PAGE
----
The idea was to duplicate this arrangement with particular reference to the Methodists.  You might wonder why this was necessary.  Couldn’t they just use the existing  CCJ/Board infrastructure?  They can, have, and doubtless will continue to do so.  However, among the churches, the Methodists are deemed to be excessively and uniquely troublesome, and it is felt that an arrangement that solely concentrates on targeting them, is appropriate.  That is, a kind of Council of Methodists and Jews.

A major requirement was to duplicate the CCJ  role of Nigel McCulloch.  They needed a weighty Christian Zionist Methodist to head the organisation up.  Someone of some standing in the church that the Board could use to advocate for them, particularly at Conferences, and to mobilise Christian Zionist forces within the Church. They found just the man in Rev. Bruce Thompson.

So, Methodist Friends of Judaism was born.  Friends of Judaism, note, not Friends of Israel. This is duplication, and an important element of the CCJ/ Board model is that the CCJ started life as an organisation devoted to exploring common spiritual ground between Christians and Jews and working for greater understanding, at a time when the scale of the horrors being perpetrated by the Nazis was beginning to enter peoples’ consciousness.  It was essentially an initiative of the then Chief Rabbi, Joseph Hertz and the then Archbishop of Canterbury, William Temple, who many say is the greatest ever Archbishop.  Temple must be turning in his grave.

Unfortunately, these laudable objectives are now just historical curiosities.  It is now just an arm of the Board, devoted to helping the Board with its political objectives.  It is, however, important that people in general still perceive it as how it was, and how it was meant to be.  Most do, so perceive it, including most of its own membership. The problem is not at grass roots, but at the centre, where the leadership has hijacked it in pursuance of its own Christian Zionist agenda.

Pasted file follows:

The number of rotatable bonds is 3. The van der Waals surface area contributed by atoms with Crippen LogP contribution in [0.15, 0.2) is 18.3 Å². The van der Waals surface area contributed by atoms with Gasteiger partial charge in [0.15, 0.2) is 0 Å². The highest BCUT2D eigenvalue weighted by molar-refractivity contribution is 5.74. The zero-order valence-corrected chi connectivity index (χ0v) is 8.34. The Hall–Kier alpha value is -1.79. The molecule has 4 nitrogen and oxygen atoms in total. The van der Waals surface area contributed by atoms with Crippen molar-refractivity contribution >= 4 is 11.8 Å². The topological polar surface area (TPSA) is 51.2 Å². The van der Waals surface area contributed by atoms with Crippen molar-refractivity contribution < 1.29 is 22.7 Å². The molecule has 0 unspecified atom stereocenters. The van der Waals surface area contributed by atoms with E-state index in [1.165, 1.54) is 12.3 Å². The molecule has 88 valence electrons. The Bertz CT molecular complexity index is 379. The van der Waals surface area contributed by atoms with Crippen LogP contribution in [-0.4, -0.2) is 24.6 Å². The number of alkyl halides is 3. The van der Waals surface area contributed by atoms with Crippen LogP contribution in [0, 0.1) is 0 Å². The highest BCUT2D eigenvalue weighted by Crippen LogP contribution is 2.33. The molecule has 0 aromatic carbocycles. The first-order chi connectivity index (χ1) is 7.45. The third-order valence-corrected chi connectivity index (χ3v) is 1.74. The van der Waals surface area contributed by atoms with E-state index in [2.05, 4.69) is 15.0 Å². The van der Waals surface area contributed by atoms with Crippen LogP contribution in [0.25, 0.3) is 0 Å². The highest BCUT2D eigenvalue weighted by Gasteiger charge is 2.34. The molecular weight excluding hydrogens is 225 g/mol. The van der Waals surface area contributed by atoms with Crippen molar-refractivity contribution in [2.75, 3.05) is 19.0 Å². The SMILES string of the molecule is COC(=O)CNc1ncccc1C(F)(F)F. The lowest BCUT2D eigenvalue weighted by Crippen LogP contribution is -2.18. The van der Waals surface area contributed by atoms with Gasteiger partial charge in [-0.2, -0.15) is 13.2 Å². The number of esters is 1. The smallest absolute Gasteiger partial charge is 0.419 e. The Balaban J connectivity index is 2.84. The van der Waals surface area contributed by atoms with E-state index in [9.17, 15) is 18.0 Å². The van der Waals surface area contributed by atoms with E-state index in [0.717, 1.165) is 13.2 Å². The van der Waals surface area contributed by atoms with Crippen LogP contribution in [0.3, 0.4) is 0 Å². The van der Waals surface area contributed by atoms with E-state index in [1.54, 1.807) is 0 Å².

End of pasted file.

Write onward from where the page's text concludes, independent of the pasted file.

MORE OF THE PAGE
In line with the model, there is no mention of Israel whatsoever on the MFJ website.  It could, for all the world, be a re-hash of the CCJ  founding principles.  Both mission statements speak of combating anti-Semitism of course,  but while the CCJ  founding document is content to speak of “anti-Semitism”, the MFJ  speak of  “….anti-Semitism in all its guises.”  Nowadays anti-Semitism has lots of guises.  This enables the Hasbarafia to maximise their chances of finding some and maximises the opportunities to accuse someone of it.  The guise they have in mind of course, is overly energetic criticism of The State of Israel.

The Board made a big thing out of the launch of MFJ.  In the founding day photos, you will note the inevitable presence of Natan “the hammer” Levy and Board President Vivian Wineman.  Wineman is about as interested in inter faith relations, except as a political weapon, as you are in last Sunday’s results in the 4th division of the Albanian basketball league.

The Methodist 2013 conference was the first notable, measurable success of MFJ.